You still will need Dollars/Pounds/Euros to pay your taxes when you are under the tax jurisdiction of the respective country. Dollars are used in a couple of countries and territories as well as legal tender and in many more countries unofficially (e.g. Venezuela, Zimbabwe). Bitcoins? Many just hold them because of gambling/ they read about it in the press. If I go to a shop the shop has to accept Euros - but not Bitcoins, the taxman only accepts Euros...
I won't argue with any of that.

People generally do not believe in the usefulness of Bitcoin and are not using it for paying, the majority buy Bitcoins because they believe it will rise further - till suddenly it bursts. It is a typical herd mentality. Tulips all over.

I wish I would know what (and when) will start to burst the bubble as the person who is shortening Bitcoins in that moment will make a lot of money.
This bursting you speak of, what specifically do you think will happen? Will it just be like the last time it burst in 2014 where I got to buy more bitcoins cheap?

I don't think a bubble and subsequent crash will end bitcoin. There'll be enough people like me who are selling some now who will be ready to load up if they're cheap again.
 

Merowig

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The tulip prices never recovered after their crash o_O. Dutch tulips also had a network of traders, were traded on exchanges, a futures market etc. This all didn't justify their value they reached.
I dispute that Bitcoins have any backed value - they are no legal tender. It also doesn't produce any returns (e.g. interest/dividends). It is an object of pure speculation, it gets value because people believe it will further rise till at some point it won't but crashes with no real recovery.


In the end it is your money, not mine - so I won't tell you how to use it.
 

MrEarl

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Probably not a very good comparison given that air travel is vastly safer than most other forms of conventional transport. .....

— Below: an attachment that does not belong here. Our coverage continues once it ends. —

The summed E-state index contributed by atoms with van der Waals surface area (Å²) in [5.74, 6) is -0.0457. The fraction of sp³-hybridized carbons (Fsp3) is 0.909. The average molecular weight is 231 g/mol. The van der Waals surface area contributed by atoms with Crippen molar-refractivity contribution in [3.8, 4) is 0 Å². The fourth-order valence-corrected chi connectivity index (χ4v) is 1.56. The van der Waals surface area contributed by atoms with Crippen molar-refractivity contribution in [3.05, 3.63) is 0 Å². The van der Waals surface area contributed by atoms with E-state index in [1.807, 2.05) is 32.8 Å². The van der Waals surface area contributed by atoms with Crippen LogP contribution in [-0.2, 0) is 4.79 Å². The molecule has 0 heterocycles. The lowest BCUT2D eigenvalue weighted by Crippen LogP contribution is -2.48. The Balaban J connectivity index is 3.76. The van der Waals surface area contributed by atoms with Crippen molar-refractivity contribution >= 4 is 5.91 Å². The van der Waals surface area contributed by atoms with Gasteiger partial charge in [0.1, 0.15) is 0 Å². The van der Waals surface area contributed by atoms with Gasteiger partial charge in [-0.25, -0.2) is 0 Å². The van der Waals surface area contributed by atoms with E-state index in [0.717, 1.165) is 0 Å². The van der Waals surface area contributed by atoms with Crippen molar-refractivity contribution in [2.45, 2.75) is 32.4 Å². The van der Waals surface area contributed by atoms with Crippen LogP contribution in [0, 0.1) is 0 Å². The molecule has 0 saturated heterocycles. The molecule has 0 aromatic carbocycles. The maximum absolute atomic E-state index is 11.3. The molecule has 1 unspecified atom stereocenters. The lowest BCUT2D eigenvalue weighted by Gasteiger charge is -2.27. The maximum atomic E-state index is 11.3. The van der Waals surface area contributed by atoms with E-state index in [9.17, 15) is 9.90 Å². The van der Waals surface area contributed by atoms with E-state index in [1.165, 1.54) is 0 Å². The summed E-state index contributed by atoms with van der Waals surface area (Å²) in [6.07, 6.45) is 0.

Maybe not the perfect example, but I felt that it got the point across ....

If Bitcoin falls, then you lose your money, but if the plane falls, you most likely lose your life !

I accept what you say about the safety record of flight and because we've had planes flying for so long, we can compute some sort of rational odds of a loss occurring. However, because Bitcoin is still relatively new, there's far less chance of trying to compute any sort of rational odds (regardless of what those odds may ultimately come out at).

We don't disagree that speculating on Bitcoin is a very extremely business btw.
 

Brendan Burgess

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Maybe not the perfect example, but I felt that it got the point across ....
With respect, it got the point across that, on this topic, you have taken leave of your normal usual senses and have abandoned all reasoned argument. But that happens in bubbles. The guys who paid a year's income for tulips weren't thick. They were normal, smart, Dutchmen.

Anyone with reason and logic would be quite happy to fly a plane. There is no comparison between flying a plane and buying Bitcoin just as there is no comparison between buying Bitcoin and buying gold.

Brendan
 

MrEarl

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Sorry Mr. Burgess,

But I don't see it quite that clearly.

Sure, I take the point you are making (and perhaps I am a little bit mad ;))...

however, surely you must acknowledge that we cannot look to long term trends for Bitcoin at this early stage in it's existence, to form any definitive views or try to calculate the probability of something happening such as it crashing (unlike the stats that are produced to conclude that flight is a very safe method of transport).
 

fpalb

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The tulip prices never recovered after their crash o_O. Dutch tulips also had a network of traders, were traded on exchanges, a futures market etc. This all didn't justify their value they reached.
The guys who paid a year's income for tulips weren't thick. They were normal, smart, Dutchmen.
Both of you mention the tulips. I've been getting the tulip argument for years by now when discussing bitcoin. I understand it's an example of a bubble (perhaps a mostly fictional one, but anyway: https://www.smithsonianmag.com/history/there-never-was-real-tulip-fever-180964915/) but I don't understand the rational for buying them. I plan to read up on it when I get time, but I haven't yet.

I understand why I want bitcoin, it's because it fulfills the properties of money for me, i.e. divisibility, a unit of account, fungiblity, portability, verifiablity, transparency, robustness, scarceness of supply. Tulips are a terrible thing to use as a store of value as they score really badly in all of these metrics. So why were were smart people spending so much on them?
 

ant dee

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The stopped clock analogy fits nicely the people calling Bitcoin a bubble since $30 doesn't it?